parasol in the other. In the winter they wrap them- at Pisa so late as the 7th of June, 1810; as, even at that curious lady is disappointed, and the Italians call her elves in brown cloaks, or coats with hanging sleeves, in advanced season, such was the dampness of the air occa- befana from the verb beffare, which signifies to make a the form of that ancient dress denominated houppelande. sioned by the long-continued rains, that my health was fool of. The daughter of Herod is, at Pisa, merely a They wear round bats, of felt, or of wove straw ; and their affected by it. The cold was even more severe at Flo- figure of plaster, in a gala dress; some of them are adorned Lair hang down upon their shoulders, tied up in green or rence, on account of its proximity to the mountains, which with much elegance, and larger than life. The evening Grey Dets. There is little, except this picturesque cos were then covered with snow.
before, on the day of the Epiphany, the streets are crowded tume, to distinguish them from the Caffres, or the inhabi. The year of 1810 was rendered remarkable at Pisa, as with people gazing up at the befane, which are fixed at ants of the Antilles. When these peasants meet a monk well by the agitation of the earth, as the chillness of the the windows, surrounded by lights, with the head and they do zot permit themselves to enter into familiar con atmosphere. At a quarter before nine, on the morning of shoulders advanced into the street, in the attitude of a
ersation with him before they have first given token of the eighth of September, I felt the shock of an earthquake, person vainly seeking some individual in a crowd. Much Seir respect, by kissing his hand.
which was however so slight that I at first attributed the sen- laughter is excited by the serious and composed demeanor Such is the greediness of gain, among small shopkeepers sation produced by it to giddiness, or a disposition to faint of the befana amidst the taunts and jests of the mob.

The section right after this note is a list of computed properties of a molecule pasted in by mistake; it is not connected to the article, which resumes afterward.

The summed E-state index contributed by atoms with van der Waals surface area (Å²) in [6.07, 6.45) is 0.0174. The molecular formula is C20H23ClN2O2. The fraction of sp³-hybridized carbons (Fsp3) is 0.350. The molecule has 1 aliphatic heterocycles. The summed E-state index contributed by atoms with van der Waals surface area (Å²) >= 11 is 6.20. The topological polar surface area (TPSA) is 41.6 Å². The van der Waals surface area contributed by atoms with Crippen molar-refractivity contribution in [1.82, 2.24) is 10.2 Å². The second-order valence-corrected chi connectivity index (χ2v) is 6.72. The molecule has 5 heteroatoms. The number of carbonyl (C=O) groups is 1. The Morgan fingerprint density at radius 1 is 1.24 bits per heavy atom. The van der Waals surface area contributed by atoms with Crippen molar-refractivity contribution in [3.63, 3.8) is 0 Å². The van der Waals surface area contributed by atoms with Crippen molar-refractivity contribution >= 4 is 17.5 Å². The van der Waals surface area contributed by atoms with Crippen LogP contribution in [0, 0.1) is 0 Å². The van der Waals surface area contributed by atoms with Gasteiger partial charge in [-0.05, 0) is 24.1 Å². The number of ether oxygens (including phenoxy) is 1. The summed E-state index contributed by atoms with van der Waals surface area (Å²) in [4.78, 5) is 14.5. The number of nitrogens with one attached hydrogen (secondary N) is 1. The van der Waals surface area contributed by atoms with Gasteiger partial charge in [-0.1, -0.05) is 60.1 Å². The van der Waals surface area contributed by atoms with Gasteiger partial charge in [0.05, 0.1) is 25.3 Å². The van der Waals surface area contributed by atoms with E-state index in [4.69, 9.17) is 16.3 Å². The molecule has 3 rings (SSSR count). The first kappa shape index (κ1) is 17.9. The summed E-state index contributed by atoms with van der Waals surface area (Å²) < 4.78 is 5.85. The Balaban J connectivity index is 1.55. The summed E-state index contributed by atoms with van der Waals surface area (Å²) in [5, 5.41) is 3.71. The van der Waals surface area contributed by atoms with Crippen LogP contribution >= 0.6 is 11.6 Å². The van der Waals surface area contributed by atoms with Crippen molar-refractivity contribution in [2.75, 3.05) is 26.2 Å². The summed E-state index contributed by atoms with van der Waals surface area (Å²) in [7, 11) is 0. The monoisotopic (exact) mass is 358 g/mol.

Tuscany, that they adulterate articles of common con-ness, as I had been seated at my desk, near an open win-! On the evening before the day of the Epiphany, groups camption to a degree that renders them absolutely nau.dow, from seven in the morning. The direction of the of young men parade through every quarter of the town
is. They mix large pieces of cheese with the butter, shock was from south to north; the wind was south-west, till midnight. One of them carries on his head a head of Vaich, even if not spoiled by the introduction of such me- the air heavy and close, warm weather having succeeded, plastered paste-board, with a light placed in the inside. terials, is white, and smells like old hog's grease. Good for the last fortnight, to the cold days of July. Several He is preceded by a man blowing a goat's horn, and surPattet can be procured only at the dairies, which are estab- persons assured me during the day that they also had felt rounded by others, shouting, and waving in the air bun. Ished near the mouth of the Ardo; but it is sold at a'the shock, which was more violent at Bologna, about fifty'dles of lighted straw and flaming sticks. These are gene, rally followed by a cart filled with men, sitting in the and exposed with great pomp in the markets on Holy mediately my resolution was taken, and I presented m midst of branches of trees covered with thick foliage, Saturday.